After Receiving First Doses of COVID-19 Vaccine, Center Frontline Workers Urge Public to Trust the Science


Los Angeles LGBT Center Health Services Compliance Coordinator Alejandra Galindo began shaking when she received the first dose of the Moderna COVID-19 vaccine.

It had been a long nine months leading up to this day.

Galindo (pictured above) has worked inside the Center’s McDonald/Wright Building throughout the pandemic. During that time, her sister-in-law died after becoming infected with the virus, her 79-year-old mother tested positive for the virus, and Galindo herself became sick with COVID-19.

“It’s been hard and scary,” Galindo shared. “This virus is for real—it’s no joke. Having it was just a horrible experience. I went through it, and I thank God I’m good.”

The Center administered the first batch of vaccines to its frontline workers on December 29. This included Health Services staff members and the Security and Facilities workers who support the Center’s various health care sites.

The Center received 400 total vaccine doses in this first batch. Phase 1 of the vaccinations began during a deadly surge of COVID-19 cases in Los Angeles and beyond. A second dose is required 28 days later for the vaccine to be fully effective.

David Flores, senior program manager for Center South, said that he felt “excitement and joy” to be getting vaccinated, but he also felt a little bit of guilt because of “a lot of people who aren’t around for this opportunity.” Just a few days earlier, the brother of one of his closest high school friends died from COVID-related complications.

“I’m being afforded this opportunity that, unfortunately, he wasn’t,” Flores said through tears. “So, I’m grateful to the Center and for all the research that’s been done and for the expeditious manner in which these vaccines have been rolled out.”

Health Services Coordinator Daniel Garcia also didn’t hesitate to get vaccinated. He shared that his grandmother had survived polio, and her struggles helped him to learn the value of vaccines at an early age.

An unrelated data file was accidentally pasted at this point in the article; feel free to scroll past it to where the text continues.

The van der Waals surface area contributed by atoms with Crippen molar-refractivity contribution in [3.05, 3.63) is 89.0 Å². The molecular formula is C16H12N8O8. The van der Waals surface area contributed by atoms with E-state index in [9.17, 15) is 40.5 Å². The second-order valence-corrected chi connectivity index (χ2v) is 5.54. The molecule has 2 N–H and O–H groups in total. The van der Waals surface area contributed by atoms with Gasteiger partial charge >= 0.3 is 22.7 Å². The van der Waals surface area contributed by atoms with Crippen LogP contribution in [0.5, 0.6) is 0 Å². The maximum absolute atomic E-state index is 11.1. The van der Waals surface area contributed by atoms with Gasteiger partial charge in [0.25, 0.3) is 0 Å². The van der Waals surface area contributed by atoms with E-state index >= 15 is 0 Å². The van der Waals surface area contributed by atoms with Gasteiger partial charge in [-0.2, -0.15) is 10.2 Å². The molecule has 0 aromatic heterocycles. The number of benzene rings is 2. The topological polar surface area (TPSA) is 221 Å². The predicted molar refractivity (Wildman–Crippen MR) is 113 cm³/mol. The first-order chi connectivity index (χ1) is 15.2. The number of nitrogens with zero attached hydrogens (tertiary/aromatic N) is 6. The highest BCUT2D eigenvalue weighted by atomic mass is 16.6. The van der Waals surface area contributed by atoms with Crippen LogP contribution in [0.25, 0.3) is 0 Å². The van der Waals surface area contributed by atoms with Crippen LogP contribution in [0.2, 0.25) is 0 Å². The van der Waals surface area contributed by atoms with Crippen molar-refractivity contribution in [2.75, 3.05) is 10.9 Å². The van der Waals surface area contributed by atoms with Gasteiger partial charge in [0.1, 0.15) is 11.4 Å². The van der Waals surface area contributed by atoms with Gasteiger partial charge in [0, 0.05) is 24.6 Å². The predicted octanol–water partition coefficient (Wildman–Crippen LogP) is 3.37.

“There wasn’t a polio vaccine then but there is now,” he pointed out. “Vaccines have been helping human beings for a long time already, and I have to trust in modern medicine. To those who are undecided, look at history and how (vaccines) have played out. We’re on the right side of things.”

Ace Seidel, an intern counselor with Mental Health Services, describes the vaccine as “the ticket. It’s the key to getting our lives back—to being able to see our families and hug our loved ones. It’s our road to freedom. We know it’s backed by science. There has been some amazing, large-scale clinical trials.”

Health Services Manages of Integrated Care Linda Santiman said she had been praying for this vaccine.

“In our lifetimes, we’ve never seen anything as dire or as lethal as this, and I know this is a part of how we’re going to heal,” said Santiman, who started at the Center as an HIV counselor 14 years ago. “I’ve seen how vaccines help. We don’t have smallpox, we don’t have polio. We don’t have these big things.

Getting vaccinated is honoring everyone—the first responders and everyone who has passed.”

Keith Leach, the very first Health Services staff member to receive the vaccine, understands the reluctance of some people.

“As a Black man in this country, I completely understand,” said Leach (pictured, left), a Health Services quality coordinator. “The way we’ve been treated ethically in terms of unethical medical testing and medical discrimination, it’s been horrendous. I understand why you’d be skeptical of a vaccine that came out in about eight months. But I would say not only to trust the science, but to also think about those who you know who have been affected by the virus. Think about your family and relatives who are at high risk.”

Unlike Leach, Steven Valladarez had been nervous about getting vaccinated but thought of his grandparents who are both battling COVID-19.

“You hear all these myths about the vaccine, but they are not facts,” said Valladarez, housing navigator for the Center’s Stop Violence program. “The Center was able to provide us with a fact sheet that helped ease my mind. Do your research on facts, not myths. This is a pandemic, this is a health crisis. Knowing there’s a vaccine that’s available, I think we should jump on board.”

Epidemiology assistant Ryan Assaf, whose two brothers are emergency room doctors, gave this advice after he was vaccinated: “Don’t fear the vaccine. It’s here to help you—it’s not here to hurt you. The benefit of the vaccine will always outweigh the risks of getting the virus itself.”

To amplify its support for COVID-19 vaccination, the Center will launch a social media campaign. Those who plan to receive the vaccine are encouraged to tag @lalgbtcenter on social media and use the hashtag #VDay.

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